Difference Between Will and Trust – Pt 3

difference_between_will_and_trust_attorney3To date in this 3-part series on the Difference Between Will and Trust, we have seen that wills provide a way to share your wishes, distribute property to beneficiaries, name an executor and guardian for minor children. We touched on probate, the process of validating a will, and how it can be a costly and very lengthy process. We talked about how family drama can facilitate the need for a trust in order to protect your wishes from being challenged in court. We looked briefly at the difference between a revocable living trust and irrevocable trust, as well as another key difference between will and trust, privacy. Remember, when a will is validated through probate it becomes a matter of the public record.


More on the Difference Between Will and Trust

Keep in mind, this series is meant to be a primer on the “difference between will and trust.” Please use what you find here to gain a general understanding of things and then seek legal advice from a trust and estate specialist in your area. Sure, you can go it alone and there are plenty of websites designed for those who do. Just know this… You have worked HARD for your money and seasoned trust and estate attorney, experienced in the intricacies of wills, trusts, and the myriad of documents used in solid estate planning, can see that your wishes are carried out and even save your estate money in the process!


What About the Children?

As you look at the difference between will and trust, remember that a trust is a fiduciary arrangement that deals with your assets; guardianship of minor children is something else altogether. In order name a guardian for your minor children, you need a will. You may also use a will to name a manager for property inherited by children under 18. If property is left to a minor child via a living trust, the trustee would manage the property until the child turns 18, and then act in accordance with the stipulations outlined in the trust.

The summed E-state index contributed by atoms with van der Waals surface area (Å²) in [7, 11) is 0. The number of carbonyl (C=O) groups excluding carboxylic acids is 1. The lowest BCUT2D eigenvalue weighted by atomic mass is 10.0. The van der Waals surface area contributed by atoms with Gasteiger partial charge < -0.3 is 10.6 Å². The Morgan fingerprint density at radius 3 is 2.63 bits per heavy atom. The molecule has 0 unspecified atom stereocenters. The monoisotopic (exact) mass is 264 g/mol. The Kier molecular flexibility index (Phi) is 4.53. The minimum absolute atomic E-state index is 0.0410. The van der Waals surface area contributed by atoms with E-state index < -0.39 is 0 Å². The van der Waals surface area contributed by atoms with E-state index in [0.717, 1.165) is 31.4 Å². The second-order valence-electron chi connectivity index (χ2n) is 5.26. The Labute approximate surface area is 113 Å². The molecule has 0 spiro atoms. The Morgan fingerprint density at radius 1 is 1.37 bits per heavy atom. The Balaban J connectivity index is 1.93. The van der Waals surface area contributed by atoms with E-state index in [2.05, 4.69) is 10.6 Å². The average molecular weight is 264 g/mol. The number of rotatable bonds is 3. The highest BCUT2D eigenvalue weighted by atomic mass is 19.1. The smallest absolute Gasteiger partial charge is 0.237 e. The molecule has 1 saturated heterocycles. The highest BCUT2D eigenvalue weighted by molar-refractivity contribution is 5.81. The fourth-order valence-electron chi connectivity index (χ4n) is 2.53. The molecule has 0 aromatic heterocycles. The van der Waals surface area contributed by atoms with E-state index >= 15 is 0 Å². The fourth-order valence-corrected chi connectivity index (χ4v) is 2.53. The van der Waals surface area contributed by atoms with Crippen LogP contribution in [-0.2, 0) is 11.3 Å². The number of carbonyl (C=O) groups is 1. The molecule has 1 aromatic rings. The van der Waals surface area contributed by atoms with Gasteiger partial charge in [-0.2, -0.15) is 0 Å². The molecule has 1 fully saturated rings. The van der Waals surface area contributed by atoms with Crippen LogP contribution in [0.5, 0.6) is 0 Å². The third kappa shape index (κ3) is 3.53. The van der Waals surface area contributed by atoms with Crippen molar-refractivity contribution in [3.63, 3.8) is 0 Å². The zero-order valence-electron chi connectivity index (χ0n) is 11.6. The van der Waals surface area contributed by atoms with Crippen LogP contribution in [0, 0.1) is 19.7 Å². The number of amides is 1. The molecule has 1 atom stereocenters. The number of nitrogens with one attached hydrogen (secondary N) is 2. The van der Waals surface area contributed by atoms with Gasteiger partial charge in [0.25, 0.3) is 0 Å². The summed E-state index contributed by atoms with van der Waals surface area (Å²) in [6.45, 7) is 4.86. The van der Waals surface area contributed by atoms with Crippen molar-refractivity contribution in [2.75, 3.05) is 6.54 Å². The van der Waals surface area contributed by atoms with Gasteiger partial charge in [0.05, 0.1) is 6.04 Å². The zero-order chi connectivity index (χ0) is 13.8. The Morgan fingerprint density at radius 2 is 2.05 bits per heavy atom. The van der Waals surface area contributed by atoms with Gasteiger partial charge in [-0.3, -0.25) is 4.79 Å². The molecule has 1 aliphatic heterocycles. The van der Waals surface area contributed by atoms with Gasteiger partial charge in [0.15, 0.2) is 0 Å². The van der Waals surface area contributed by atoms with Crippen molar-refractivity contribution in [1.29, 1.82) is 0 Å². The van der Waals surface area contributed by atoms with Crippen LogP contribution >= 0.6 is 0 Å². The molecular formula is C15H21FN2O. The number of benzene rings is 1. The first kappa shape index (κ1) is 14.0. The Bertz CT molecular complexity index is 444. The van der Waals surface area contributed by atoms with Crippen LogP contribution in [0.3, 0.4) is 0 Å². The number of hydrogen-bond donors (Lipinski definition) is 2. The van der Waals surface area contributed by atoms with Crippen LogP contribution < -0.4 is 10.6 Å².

Difference Between Will and Trust – Revisions to Each

If you have a revocable living trust or a will, things are not set in stone. Both allow for revisions when your circumstances or wishes change. In fact, there are certain times when you want to make certain that you update your documents! Revising a will and revising or adding a trust is especially important as major life changes occur. Things like birth/death, marriage/divorce, property purchase/sale, out of state moves and the like, are good reasons to revise or reconsider your documents. Especially if you move out of state!

Remember, laws can vary by state, so please check with a local trust and estate attorney to discuss your will or trust in the event that you change states. Like me, there is likely an attorney in your area who offers a Free Consultation – Ours is 30 minutes. Use this time to see if the attorney, preferably trust and estate specialist, is a good fit for your needs, and have some of your specific questions answered in the process.

TIP: When you have a list of questions ready to go you can cover a fair bit of ground.


To Will or Trust? That is the Question!

If you do not have children, have no major family drama, aren’t married and don’t own much property, you may be able to manage with just a will. Think of it this way, not everyone requires a living trust, but everyone should have a will! If you have additional questions about the difference between will and trust and which is right for you, I encourage you to look for an experienced trust and estate attorney. Or…

If you live in San Jose, Peninsula or South Bay Area, feel free to be in touch! I am simply a phone call or email away! You are welcome to print this Free 30 Minute Legal Consultation and use it to get some of your initial questions answered at no charge. I look forward to hearing from you.


estate_planning_living_trust_preparation_losgatos_Diane M. Brown, Esq.
Working every day to keep my clients out of court!
It’s your money… Let’s keep it that way!
Call 408-364-1234



This blog contains general information and is not meant to apply to a specific situation. Please seek advice of counsel before proceeding as each case is unique.



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